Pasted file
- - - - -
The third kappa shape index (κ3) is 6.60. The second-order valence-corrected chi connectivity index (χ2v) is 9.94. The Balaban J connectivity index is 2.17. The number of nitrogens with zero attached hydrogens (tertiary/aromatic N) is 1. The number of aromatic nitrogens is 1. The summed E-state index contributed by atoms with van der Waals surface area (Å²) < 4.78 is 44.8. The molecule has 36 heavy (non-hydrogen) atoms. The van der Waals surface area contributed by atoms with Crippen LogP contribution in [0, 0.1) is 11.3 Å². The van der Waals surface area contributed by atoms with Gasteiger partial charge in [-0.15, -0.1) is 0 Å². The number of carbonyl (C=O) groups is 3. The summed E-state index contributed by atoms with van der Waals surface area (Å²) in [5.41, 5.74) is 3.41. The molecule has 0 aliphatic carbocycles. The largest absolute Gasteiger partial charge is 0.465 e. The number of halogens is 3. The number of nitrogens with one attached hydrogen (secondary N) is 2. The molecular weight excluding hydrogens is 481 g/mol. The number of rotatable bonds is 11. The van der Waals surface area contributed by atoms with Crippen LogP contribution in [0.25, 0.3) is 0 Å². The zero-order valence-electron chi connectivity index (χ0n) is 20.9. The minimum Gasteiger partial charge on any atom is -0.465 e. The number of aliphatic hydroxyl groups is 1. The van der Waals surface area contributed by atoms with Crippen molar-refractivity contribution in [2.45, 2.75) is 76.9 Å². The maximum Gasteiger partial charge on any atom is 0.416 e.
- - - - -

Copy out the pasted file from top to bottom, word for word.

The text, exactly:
The third kappa shape index (κ3) is 6.60. The second-order valence-corrected chi connectivity index (χ2v) is 9.94. The Balaban J connectivity index is 2.17. The number of nitrogens with zero attached hydrogens (tertiary/aromatic N) is 1. The number of aromatic nitrogens is 1. The summed E-state index contributed by atoms with van der Waals surface area (Å²) < 4.78 is 44.8. The molecule has 36 heavy (non-hydrogen) atoms. The van der Waals surface area contributed by atoms with Crippen LogP contribution in [0, 0.1) is 11.3 Å². The van der Waals surface area contributed by atoms with Gasteiger partial charge in [-0.15, -0.1) is 0 Å². The number of carbonyl (C=O) groups is 3. The summed E-state index contributed by atoms with van der Waals surface area (Å²) in [5.41, 5.74) is 3.41. The molecule has 0 aliphatic carbocycles. The largest absolute Gasteiger partial charge is 0.465 e. The number of halogens is 3. The number of nitrogens with one attached hydrogen (secondary N) is 2. The molecular weight excluding hydrogens is 481 g/mol. The number of rotatable bonds is 11. The van der Waals surface area contributed by atoms with Crippen LogP contribution in [0.25, 0.3) is 0 Å². The zero-order valence-electron chi connectivity index (χ0n) is 20.9. The minimum Gasteiger partial charge on any atom is -0.465 e. The number of aliphatic hydroxyl groups is 1. The van der Waals surface area contributed by atoms with Crippen molar-refractivity contribution in [2.45, 2.75) is 76.9 Å². The maximum Gasteiger partial charge on any atom is 0.416 e.